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Just got the Prime and was able to get the Taylor expansion for a function. But cannot figure out how to evaluate it at a specific value of x. Thanks!
Put your cursor on the "taylor" part of the input, or select the function in the menu and press the HELP button. Does any of the help for the taylor function explain what you need?
Thanks but no, it gives me the syntax for using the Taylor function but does not include an option to evaluate the polynomial at, say, x = 3. I can change the Taylor to be centered at x = 3, but that is not the same.
CAS:
p:=taylor(sin(x),x=0,5,polynom);
p(x=3)
EDIT: Yikes, while I was writing the following reply, Bernard beat me to it with his simpler method above. I leave the following here for historical purposes. There might be a simpler way, but this way only takes two steps and it does work.

(1) In CAS, execute taylor(function)
(2a) select and copy the result to the command line, then backspace the entire "order_size" term
(2b) press the template key (C) and tap the third item (the "where" function)
(2c) type x=whatever value you want, and press Enter
(3) optional: compare with the exact value

Example for sin(x) where x=0.5: Note: The default order for the taylor() function is 5. If a different order is desired, just specify it using taylor's syntax, e.g. taylor(sin(x),x,7)) for order 7.
(Variation on a theme):

taylor(sin(x))|x = 0.5

-Dale-
Thanks all for the very quick replies! I knew there had to be a way. Still getting used to the Prime.
(05-12-2018 02:44 PM)DrD Wrote: [ -> ](Variation on a theme):

taylor(sin(x))|x = 0.5

-Dale-

Hmmmm.... That seems to return sin(.5), not the desired result. Not sure why. Perhaps the x gets substituted right away, resulting in taylor(sin(.5))?
Probably due to settings ...
[attachment=5930]
(05-12-2018 03:01 PM)DrD Wrote: [ -> ]Probably due to settings ...

That's not the desired result. That's sin(.5). See my screen shot above and compare the two outputs to yours.
I see what you mean. I tried it another way, and it seems to just return the SIN(x), not the taylor series evaluation. Oopsie!

Same thing if you make it into a function of x:

f(x):=taylor(SIN(x));
f(.5) ⇒ sin(.5) = 0.479425538604

Ignores the tayor() series expansion. Is that fair play, or bug?
Bernard's example used an extra, undocumented 4th paramter: polynom. This appears to return the expansion without the O term. If we use his syntax, it works:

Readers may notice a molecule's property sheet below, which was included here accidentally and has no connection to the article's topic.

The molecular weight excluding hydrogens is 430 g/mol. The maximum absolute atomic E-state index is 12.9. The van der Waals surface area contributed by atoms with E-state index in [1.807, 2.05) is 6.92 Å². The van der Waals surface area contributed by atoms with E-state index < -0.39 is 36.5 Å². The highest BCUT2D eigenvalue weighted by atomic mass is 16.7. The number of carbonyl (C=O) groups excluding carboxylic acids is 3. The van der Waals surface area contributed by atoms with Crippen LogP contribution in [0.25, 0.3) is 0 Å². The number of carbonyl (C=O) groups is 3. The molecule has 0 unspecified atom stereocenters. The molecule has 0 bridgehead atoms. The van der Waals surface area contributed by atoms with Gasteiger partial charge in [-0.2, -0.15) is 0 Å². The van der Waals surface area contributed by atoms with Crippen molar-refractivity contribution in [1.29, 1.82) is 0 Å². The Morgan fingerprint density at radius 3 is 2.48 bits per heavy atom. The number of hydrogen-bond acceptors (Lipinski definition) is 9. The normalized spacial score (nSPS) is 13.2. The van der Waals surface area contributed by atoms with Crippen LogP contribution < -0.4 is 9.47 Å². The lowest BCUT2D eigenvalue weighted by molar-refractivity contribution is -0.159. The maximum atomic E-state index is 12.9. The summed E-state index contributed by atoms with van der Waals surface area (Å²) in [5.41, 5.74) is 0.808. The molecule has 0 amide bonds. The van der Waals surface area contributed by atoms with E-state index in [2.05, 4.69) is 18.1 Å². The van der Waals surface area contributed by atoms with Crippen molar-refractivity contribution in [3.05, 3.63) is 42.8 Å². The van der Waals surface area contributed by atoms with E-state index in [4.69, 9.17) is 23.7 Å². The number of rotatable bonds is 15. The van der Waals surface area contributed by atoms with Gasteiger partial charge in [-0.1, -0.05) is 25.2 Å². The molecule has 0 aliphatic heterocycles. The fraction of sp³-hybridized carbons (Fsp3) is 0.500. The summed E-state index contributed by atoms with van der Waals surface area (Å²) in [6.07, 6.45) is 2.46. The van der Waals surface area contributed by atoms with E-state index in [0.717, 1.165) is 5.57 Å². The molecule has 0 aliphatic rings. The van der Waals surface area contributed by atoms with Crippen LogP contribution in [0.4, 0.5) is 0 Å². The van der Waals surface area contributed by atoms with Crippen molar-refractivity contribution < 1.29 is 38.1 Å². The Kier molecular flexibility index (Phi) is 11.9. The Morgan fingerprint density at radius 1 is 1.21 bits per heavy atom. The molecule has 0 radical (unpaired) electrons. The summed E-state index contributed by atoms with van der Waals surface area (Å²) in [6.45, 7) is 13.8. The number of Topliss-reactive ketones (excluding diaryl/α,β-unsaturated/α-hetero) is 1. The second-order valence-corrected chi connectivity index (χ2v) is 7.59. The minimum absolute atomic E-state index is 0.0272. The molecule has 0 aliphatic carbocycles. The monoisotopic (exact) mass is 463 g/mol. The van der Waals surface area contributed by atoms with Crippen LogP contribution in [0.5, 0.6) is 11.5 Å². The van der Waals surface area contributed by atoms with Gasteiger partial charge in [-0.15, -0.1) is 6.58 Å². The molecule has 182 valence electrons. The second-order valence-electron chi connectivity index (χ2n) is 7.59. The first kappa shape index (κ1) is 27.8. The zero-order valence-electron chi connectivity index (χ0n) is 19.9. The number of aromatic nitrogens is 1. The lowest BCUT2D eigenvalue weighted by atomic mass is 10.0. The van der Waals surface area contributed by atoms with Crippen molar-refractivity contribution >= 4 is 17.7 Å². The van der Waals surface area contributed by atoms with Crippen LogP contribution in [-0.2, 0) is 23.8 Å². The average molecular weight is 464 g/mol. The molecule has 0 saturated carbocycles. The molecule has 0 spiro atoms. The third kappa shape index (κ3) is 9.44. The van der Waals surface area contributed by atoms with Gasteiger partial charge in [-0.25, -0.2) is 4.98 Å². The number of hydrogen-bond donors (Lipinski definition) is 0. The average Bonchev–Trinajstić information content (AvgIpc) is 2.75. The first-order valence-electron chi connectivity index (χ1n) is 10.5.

taylor(sin(x),x,5,polynom) = x-1/6*x^3+1/120*x^5

taylor(sin(x),x,5,polynom)|x=(1/2) = 1841/3840 = 0.479427083333
The trick is trying to remember the tricks!  Best,

Aries But a Taylor expansion has two parts: the polynomial part and the remainder term. Unfortunately students tend to forget the remainder term, and that will not help if the calculator ignores it as well. That's why you have taylor(.) and taylor(.,polynom) on the HP. And if you don't remind the polynom trick, you can still run f:=taylor(sin(x),x=0,5) then f|x=0.5 and ignore the order_size term.
:-)
(08-21-2018 04:47 PM)parisse Wrote: [ -> ]But a Taylor expansion has two parts: the polynomial part and the remainder term. Unfortunately students tend to forget the remainder term, and that will not help if the calculator ignores it as well. That's why you have taylor(.) and taylor(.,polynom) on the HP. And if you don't remind the polynom trick, you can still run f:=taylor(sin(x),x=0,5) then f|x=0.5 and ignore the order_size term.
:-)

Thanks a lot.
(05-12-2018 02:56 PM)Joe Horn Wrote: [ -> ]
(05-12-2018 02:44 PM)DrD Wrote: [ -> ](Variation on a theme):

taylor(sin(x))|x = 0.5

-Dale-

Hmmmm.... That seems to return sin(.5), not the desired result. Not sure why. Perhaps the x gets substituted right away, resulting in taylor(sin(.5))?

This is somewhat related to the original question. Computer software is not as adept at identifying the intended order of operations. While taylor(sin(x))|x = 0.5 seems "obvious" to most readers, one must ask (from the point of view of the software) when should substitution occur? Should it be after the evaluation of the taylor() command (or more generally, any command), or should it occur before the evaluation? Even extra parentheses would not help; think carefully as to why. To avoid such ambiguity, users should separate the operations into two separate steps.
Much like the comma operator in C. When you use the comma operator:

x = 5, 6;
the order of execution is fixed and the results are clear.

But, in a function call:

x = f(g(), h());

the comma is *not* a comma operator but a list separator and the operations can be done in any order. Probably in the order YACC does it. 8^) (05-12-2018 02:56 PM)Joe Horn Wrote: [ -> ]
(05-12-2018 02:44 PM)DrD Wrote: [ -> ]taylor(sin(x))|x = 0.5

Hmmmm.... That seems to return sin(.5), not the desired result. Not sure why.
Perhaps the x gets substituted right away, resulting in taylor(sin(.5))?

This is a bug.
Evaluate a taylor series while carrying the O[x] term is meaningless.
This is how Mathematica hande it:

In:= taylor = Series[Sin[x], {x, 0, 5}]
Out= x - x^3/6 + x^5/120 + O[x]^6

In:= taylor /. x -> 0.5
SeriesData::ssdn: Attempt to evaluate a series at the number 0.5; returning Indeterminate.
Out= Indeterminate

In:=Normal[taylor] /. x -> 0.5 (* Drop the O[x] term, then substitute *)
Out= 0.479427

BTW, Mathematica (v 4.0) had the bug too, if x had Pi in it.

In:= taylor /. x-> 1/2 + Pi/10^10 // N
Out= 1. 0.5 - 0.166667 0.125 + .00833333 0.03125 + O[0.5]^6

In:= % // Normal (* above should be Indeterminate too ! *)
Out= 0.479427

BTW, you can test evaluation order with this: (x/x) |x = 0
For Mathematica, it is evaluation before substitution, result = 1, not 0/0
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